As well as the complete locomotive shells and bigger kits I also use 3D printing to make replacement parts for a whole number of repairs and improvements to my trains. In this post I will share with you my 3D design to replace a missing part from an old MRC/Rowa 2-8-4 steam locomotive.
The 2-8-4 Berkshire locomotive, pictured below, was made by Rowa who were a German manufacturer of European model trains. In 1969 they released this US model along with their impressive 2-8-8-2 Y6b. Both these models were imported to the US and sold by Model Rectifier Corp (MRC) and were very popular as they were and still are good locomotives. Compared to today’s offerings they are a little bit dated and smooth running at slow speed can be hard to achieve. There is no DCC readiness but a conversion is not tricky to do and they are still good-looking models; and if still running well are also reasonably good pullers.
Around 1977 Rivarossi acquired the tooling for this model and re-released it using Con-Cor as the importer. Rivarossi made some improvements to the locomotive; the relevant one to this post was to the side rods and valve gear of the locomotive. Rowa’s locomotive had plastic side rods and valve gear which were colored gray. Rivarossi changed this to metal.
My 2-8-4 is one of the early ones made by Rowa with the plastic side rods and valve gear. As I have often seen when looking at second-hand Rowa 2-8-4 models the eccentric rod was missing from one side of mine. Below you can see one side with the eccentric rod and one side without.
The eccentric rod drives the valve gear in the top of the locomotive steam cylinders. This opens and closes the valves at the right position to allow steam to push the main rod in and out of the piston chamber. Although the eccentric rod has no real effect on the running of this model locomotive it is an important cosmetic part; the real locomotive could not operate without it and I would like to see this locomotive working properly.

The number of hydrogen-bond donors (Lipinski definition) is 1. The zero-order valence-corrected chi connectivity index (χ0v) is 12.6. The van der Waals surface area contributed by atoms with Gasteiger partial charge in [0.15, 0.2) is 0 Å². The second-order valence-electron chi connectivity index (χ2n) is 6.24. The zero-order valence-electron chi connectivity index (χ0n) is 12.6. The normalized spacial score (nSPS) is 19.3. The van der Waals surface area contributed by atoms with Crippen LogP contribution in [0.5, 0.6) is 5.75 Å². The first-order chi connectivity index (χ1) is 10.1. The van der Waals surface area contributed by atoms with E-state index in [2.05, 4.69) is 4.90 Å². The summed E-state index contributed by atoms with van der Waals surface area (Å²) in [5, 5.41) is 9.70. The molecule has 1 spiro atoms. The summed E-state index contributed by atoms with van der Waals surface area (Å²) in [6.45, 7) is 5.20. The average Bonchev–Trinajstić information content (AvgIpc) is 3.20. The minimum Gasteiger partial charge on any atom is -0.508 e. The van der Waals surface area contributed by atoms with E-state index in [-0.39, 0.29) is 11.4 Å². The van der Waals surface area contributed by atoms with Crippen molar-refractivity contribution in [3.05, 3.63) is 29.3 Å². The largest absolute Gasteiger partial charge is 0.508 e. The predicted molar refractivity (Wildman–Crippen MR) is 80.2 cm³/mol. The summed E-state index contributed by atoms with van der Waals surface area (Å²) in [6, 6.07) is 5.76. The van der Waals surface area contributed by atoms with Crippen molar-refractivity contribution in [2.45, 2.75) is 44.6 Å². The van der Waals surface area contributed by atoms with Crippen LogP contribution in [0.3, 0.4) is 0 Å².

The original plastic eccentric rod simply clipped into the C shaped mounts you can see in the photo above. There is one offset on the third driver, where the main rod connects to the side rod. The other is between the first and second driver just under the bell crank. The plastic eccentric rod has pins on the rear that fit into the C shaped mounts. It fits with a snap and the C shape holds it in place but allows it to rotate. Below is one of the eccentric rods removed from one of my other Rowa 2-8-4s.
I think it’s because the eccentric rods can snap out so easily that so many are missing from the secondhand models.
This was a very quick 3D model to draw and I was able to keep the part sizes the same as the original Rowa part without going below the recommended sizes for the material I want to use.
Oddly enough the pins on the rear of the eccentric rod are not in the center of the rounded ends but offset towards the ends as you can see from the rendering below.
These will be test printed in Shapeways Frosted Ultra Detail material which will give the best detail and should also ensure a smooth surface on the rod. As these parts are very small they can’t be printed individually so when I make them available it will be pairs.
These should be going to test print soon along with other small parts like the O Scale F9 gears from last week’s post. Once I get them I will share with you the results as well as some video of the new 3D printed eccentric rods powering my Rowa 2-8-4 Berkshire.
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